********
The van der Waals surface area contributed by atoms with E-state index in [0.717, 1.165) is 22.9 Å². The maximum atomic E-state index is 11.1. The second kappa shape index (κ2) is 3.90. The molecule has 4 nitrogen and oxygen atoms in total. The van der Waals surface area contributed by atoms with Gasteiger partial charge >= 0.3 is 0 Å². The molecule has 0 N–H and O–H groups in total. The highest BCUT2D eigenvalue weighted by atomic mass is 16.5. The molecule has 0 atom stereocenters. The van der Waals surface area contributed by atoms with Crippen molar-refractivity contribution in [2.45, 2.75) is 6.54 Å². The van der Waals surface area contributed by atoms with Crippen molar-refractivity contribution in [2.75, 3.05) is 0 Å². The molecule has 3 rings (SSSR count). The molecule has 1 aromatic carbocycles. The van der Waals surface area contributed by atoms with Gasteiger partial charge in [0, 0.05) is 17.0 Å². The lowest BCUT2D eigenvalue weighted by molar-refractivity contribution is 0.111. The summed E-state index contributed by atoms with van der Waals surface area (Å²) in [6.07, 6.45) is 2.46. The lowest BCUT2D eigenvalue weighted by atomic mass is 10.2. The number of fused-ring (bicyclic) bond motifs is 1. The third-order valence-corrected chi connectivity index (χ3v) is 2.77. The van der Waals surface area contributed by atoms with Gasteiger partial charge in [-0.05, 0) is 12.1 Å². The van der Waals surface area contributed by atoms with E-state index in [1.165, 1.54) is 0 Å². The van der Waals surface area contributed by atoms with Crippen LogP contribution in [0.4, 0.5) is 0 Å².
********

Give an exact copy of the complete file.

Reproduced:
The van der Waals surface area contributed by atoms with E-state index in [0.717, 1.165) is 22.9 Å². The maximum atomic E-state index is 11.1. The second kappa shape index (κ2) is 3.90. The molecule has 4 nitrogen and oxygen atoms in total. The van der Waals surface area contributed by atoms with Gasteiger partial charge >= 0.3 is 0 Å². The molecule has 0 N–H and O–H groups in total. The highest BCUT2D eigenvalue weighted by atomic mass is 16.5. The molecule has 0 atom stereocenters. The van der Waals surface area contributed by atoms with Crippen molar-refractivity contribution in [2.45, 2.75) is 6.54 Å². The van der Waals surface area contributed by atoms with Crippen molar-refractivity contribution in [2.75, 3.05) is 0 Å². The molecule has 3 rings (SSSR count). The molecule has 1 aromatic carbocycles. The van der Waals surface area contributed by atoms with Gasteiger partial charge in [0, 0.05) is 17.0 Å². The lowest BCUT2D eigenvalue weighted by molar-refractivity contribution is 0.111. The summed E-state index contributed by atoms with van der Waals surface area (Å²) in [6.07, 6.45) is 2.46. The lowest BCUT2D eigenvalue weighted by atomic mass is 10.2. The number of fused-ring (bicyclic) bond motifs is 1. The third-order valence-corrected chi connectivity index (χ3v) is 2.77. The van der Waals surface area contributed by atoms with Gasteiger partial charge in [-0.05, 0) is 12.1 Å². The van der Waals surface area contributed by atoms with E-state index in [1.165, 1.54) is 0 Å². The van der Waals surface area contributed by atoms with Crippen LogP contribution in [0.4, 0.5) is 0 Å².